Social media apps Twitter and Facebook [Illustrative].
(photo credit: REUTERS)

  Concerns are rising over the use of livestream and social media by lone wolf attackers and terrorists who are posting antisemitic manifestos, messages and even their attacks on these platforms. But are social media and technology to blame?

Following Wednesday’s attack outside a synagogue in Halle, Germany, which left two people dead, the Simon Wiesenthal Center called on “Internet giants Amazon and Facebook to immediately eliminate the livestreaming” option on both social media platforms.
 
The 27-year-old German attacker used Amazon’s livestream platform Twitch to film his shooting rampage, which included an antisemitic message to the public, his attempts to enter the Halle synagogue, and the shooting of his victims. The video lasted about 35 minutes.
 
According to the BBC, the video remained online for 30 minutes after it was livestreamed and garnered some 2,200 views.
Twitch said that “Any act of violence is taken extremely seriously,” and that it has a “zero tolerance policy” for such content. “We worked with urgency to remove this content and will permanently suspend any accounts found to be posting or reposting content of this abhorrent act,” Twitch said, adding that the account used by the shooter to livestream his attack had been created two months prior to the incident.
 
The Guardian reported that Twitch quickly removed the video, but copies had already been downloaded and shared elsewhere on the Internet.
 
In an incident echoing the Halle attack earlier this year, a mass shooting at a mosque in Christchurch, New Zealand, was also broadcast live by the assailant using Facebook.
 
“Terrorism and hate attacks are now featuring ‘live streaming’ as a key part of their strategies to spread fear and recruit,” said Rabbi Abraham Cooper, associate dean of the Wiesenthal Center and director of its Global Social Action Agenda. “That the world’s most powerful social media platforms, along with Twitter and others allow for the hijacking of services by terrorists and bigots is intolerable. What else needs to happen before these powerful marketing services institute time-delay and other technical means to stop this burgeoning deadly social media activity?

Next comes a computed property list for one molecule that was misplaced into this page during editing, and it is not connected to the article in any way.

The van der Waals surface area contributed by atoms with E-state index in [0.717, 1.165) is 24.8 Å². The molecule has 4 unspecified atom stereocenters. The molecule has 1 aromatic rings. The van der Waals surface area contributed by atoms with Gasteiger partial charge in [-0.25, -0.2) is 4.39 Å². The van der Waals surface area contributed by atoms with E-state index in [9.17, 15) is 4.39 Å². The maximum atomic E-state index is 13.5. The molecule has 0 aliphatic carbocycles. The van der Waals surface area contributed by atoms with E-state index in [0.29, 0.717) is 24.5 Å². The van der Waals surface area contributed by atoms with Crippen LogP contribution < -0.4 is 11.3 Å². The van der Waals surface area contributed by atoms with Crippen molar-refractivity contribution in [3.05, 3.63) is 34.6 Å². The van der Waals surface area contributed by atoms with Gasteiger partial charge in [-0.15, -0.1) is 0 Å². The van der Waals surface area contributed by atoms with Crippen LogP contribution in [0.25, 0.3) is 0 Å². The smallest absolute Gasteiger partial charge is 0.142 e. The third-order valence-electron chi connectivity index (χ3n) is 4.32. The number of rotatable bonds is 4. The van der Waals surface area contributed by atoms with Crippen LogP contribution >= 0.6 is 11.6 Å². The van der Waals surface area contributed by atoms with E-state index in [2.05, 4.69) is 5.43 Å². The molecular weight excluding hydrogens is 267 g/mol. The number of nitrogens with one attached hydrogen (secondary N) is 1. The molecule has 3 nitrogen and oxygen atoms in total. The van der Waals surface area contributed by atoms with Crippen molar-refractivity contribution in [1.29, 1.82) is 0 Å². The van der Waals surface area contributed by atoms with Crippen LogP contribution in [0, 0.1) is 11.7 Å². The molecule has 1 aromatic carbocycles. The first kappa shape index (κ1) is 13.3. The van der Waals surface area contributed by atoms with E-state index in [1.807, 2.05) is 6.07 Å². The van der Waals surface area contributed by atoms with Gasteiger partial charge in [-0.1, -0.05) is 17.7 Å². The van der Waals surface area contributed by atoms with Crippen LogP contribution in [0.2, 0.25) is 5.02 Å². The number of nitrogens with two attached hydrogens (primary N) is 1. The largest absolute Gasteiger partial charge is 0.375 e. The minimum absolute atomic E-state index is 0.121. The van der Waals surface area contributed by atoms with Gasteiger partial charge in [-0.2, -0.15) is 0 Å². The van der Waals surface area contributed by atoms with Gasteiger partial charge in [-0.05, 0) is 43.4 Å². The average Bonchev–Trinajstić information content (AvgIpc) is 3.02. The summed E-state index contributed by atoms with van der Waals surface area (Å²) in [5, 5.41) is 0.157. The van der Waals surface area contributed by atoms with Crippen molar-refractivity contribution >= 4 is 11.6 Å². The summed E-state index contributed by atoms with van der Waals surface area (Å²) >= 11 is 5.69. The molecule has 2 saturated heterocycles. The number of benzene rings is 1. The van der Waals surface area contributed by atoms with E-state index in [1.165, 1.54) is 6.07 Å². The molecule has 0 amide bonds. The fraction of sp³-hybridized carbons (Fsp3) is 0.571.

“Clearly whatever protocols – if any – are in place, these giants, who are an integral part of daily life of billions of people, must address this challenge, or Washington and other governments will,” he warned.
 
The Global Internet Forum to Counter Terrorism (GIFCT) activated what it calls a Content Incident Protocol (CIP), to enable and empower companies to more quickly respond to active events.
 
“We are actively removing perpetrator-created content related to the attack, hashing it and placing the hashes into a shared database for Hash Sharing Consortium members, to prevent its viral spread across our services,” GIFCT said in a statement. “We are in close contact with each other and remain committed to disrupting the online spread of violent and extremist content.”
 
However, Dr. Tehilla Shwartz Altshuler, who heads up the Media Reform Program and Democracy in the Information Age at the Israel Democracy Institute, told The Jerusalem Post: “It’s a mistake to blame technology as the source of our problems.”
 
Social media platforms cannot censor or check content being uploaded to the platform, otherwise the platform won’t look the way it does today, she said.
 
“At every single moment, hundreds of millions of moments of video are being uploaded,” she said. “The thing is that this is Facebook live, and people usually upload uninteresting or non-newsworthy content in terms of public interest.”
 
Shwartz Altshuler said that on occasion those videos, such as terrorist attacks, can be highly invasive in terms of public safety. When this happens, the content becomes interesting for the public.
 
“I wouldn’t want social media platforms to censor any piece of content before its uploaded to the network, but once something like that is posted and becoming a news item, and is going viral,” it is the social media platform’s responsibility to “put the foot on the pedal of virality,” said Shwartz Altshuler, meaning “they need to stop the content from being spread, then take it off the platform and to do that very fast.”
 
She stressed that 24 hours, which is the amount of time that it sometimes takes for such content to be removed, is too long.
 
“It needs to be done within an hour,” Shwartz Altshuler said. “You can tell me that an hour is an eternity on social media, but what we know is that the main thing is to clean all the mainstream” Internet and platforms as fast as possible.
 
“We can’t clean the whole Internet,” she emphasized. “The expectation on the big platforms is that with their power, comes their responsibility.”
 
Shwartz Altshuler explained that these networks are monitored all the time.
 
“You can see the outbreak of a [viral] video, they can see it, they know in real time from regular media that something bad is taking place, so they can take responsibility and wake up much, much faster than they do today.”
 
For Shwartz Altshuler, there is also another issue that needs to be taken into consideration, which is not the virality of the video itself.
“Facebook knows a lot about us, they sell our psychographic information to advertisers – they know if we have a lack of self-esteem, when we are tired, when we are sad, or sometimes our sexual habits – they know a lot about us,” she said. “My question is whether Facebook has become the biggest tool for crime prediction in the world and what do they do with it. Because if they can know that someone has the tendency to commit suicide, how come they don’t know that someone has the tendency to commit a terrorist attack? Or maybe they do?”

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